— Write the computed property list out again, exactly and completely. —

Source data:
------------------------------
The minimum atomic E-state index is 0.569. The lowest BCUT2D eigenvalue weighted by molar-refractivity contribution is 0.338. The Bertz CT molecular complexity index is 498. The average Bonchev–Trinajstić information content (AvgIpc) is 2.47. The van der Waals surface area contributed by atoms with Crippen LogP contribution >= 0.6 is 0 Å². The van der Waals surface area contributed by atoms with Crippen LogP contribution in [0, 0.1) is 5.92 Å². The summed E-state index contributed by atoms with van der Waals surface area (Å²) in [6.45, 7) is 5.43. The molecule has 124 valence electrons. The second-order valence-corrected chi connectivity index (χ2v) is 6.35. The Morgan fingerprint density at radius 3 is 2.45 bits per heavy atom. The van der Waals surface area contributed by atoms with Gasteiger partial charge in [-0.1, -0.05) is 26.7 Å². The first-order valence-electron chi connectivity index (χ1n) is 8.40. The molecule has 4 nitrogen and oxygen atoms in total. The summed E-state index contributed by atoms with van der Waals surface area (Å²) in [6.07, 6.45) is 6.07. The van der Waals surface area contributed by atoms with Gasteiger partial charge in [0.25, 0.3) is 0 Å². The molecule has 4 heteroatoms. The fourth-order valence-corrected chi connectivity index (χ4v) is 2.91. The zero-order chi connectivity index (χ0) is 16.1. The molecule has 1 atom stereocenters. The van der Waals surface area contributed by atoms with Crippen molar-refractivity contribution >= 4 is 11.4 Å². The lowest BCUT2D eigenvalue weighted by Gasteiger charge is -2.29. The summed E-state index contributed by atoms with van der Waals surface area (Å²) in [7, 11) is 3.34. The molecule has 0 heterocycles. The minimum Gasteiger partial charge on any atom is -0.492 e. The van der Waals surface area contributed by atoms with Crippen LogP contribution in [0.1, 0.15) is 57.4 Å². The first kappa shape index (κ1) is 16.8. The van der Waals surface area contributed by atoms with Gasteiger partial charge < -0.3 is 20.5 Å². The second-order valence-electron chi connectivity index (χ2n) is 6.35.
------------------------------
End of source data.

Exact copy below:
The minimum atomic E-state index is 0.569. The lowest BCUT2D eigenvalue weighted by molar-refractivity contribution is 0.338. The Bertz CT molecular complexity index is 498. The average Bonchev–Trinajstić information content (AvgIpc) is 2.47. The van der Waals surface area contributed by atoms with Crippen LogP contribution >= 0.6 is 0 Å². The van der Waals surface area contributed by atoms with Crippen LogP contribution in [0, 0.1) is 5.92 Å². The summed E-state index contributed by atoms with van der Waals surface area (Å²) in [6.45, 7) is 5.43. The molecule has 124 valence electrons. The second-order valence-corrected chi connectivity index (χ2v) is 6.35. The Morgan fingerprint density at radius 3 is 2.45 bits per heavy atom. The van der Waals surface area contributed by atoms with Gasteiger partial charge in [-0.1, -0.05) is 26.7 Å². The first-order valence-electron chi connectivity index (χ1n) is 8.40. The molecule has 4 nitrogen and oxygen atoms in total. The summed E-state index contributed by atoms with van der Waals surface area (Å²) in [6.07, 6.45) is 6.07. The van der Waals surface area contributed by atoms with Gasteiger partial charge in [0.25, 0.3) is 0 Å². The molecule has 4 heteroatoms. The fourth-order valence-corrected chi connectivity index (χ4v) is 2.91. The zero-order chi connectivity index (χ0) is 16.1. The molecule has 1 atom stereocenters. The van der Waals surface area contributed by atoms with Crippen molar-refractivity contribution >= 4 is 11.4 Å². The lowest BCUT2D eigenvalue weighted by Gasteiger charge is -2.29. The summed E-state index contributed by atoms with van der Waals surface area (Å²) in [7, 11) is 3.34. The molecule has 0 heterocycles. The minimum Gasteiger partial charge on any atom is -0.492 e. The van der Waals surface area contributed by atoms with Crippen LogP contribution in [0.1, 0.15) is 57.4 Å². The first kappa shape index (κ1) is 16.8. The van der Waals surface area contributed by atoms with Gasteiger partial charge < -0.3 is 20.5 Å². The second-order valence-electron chi connectivity index (χ2n) is 6.35.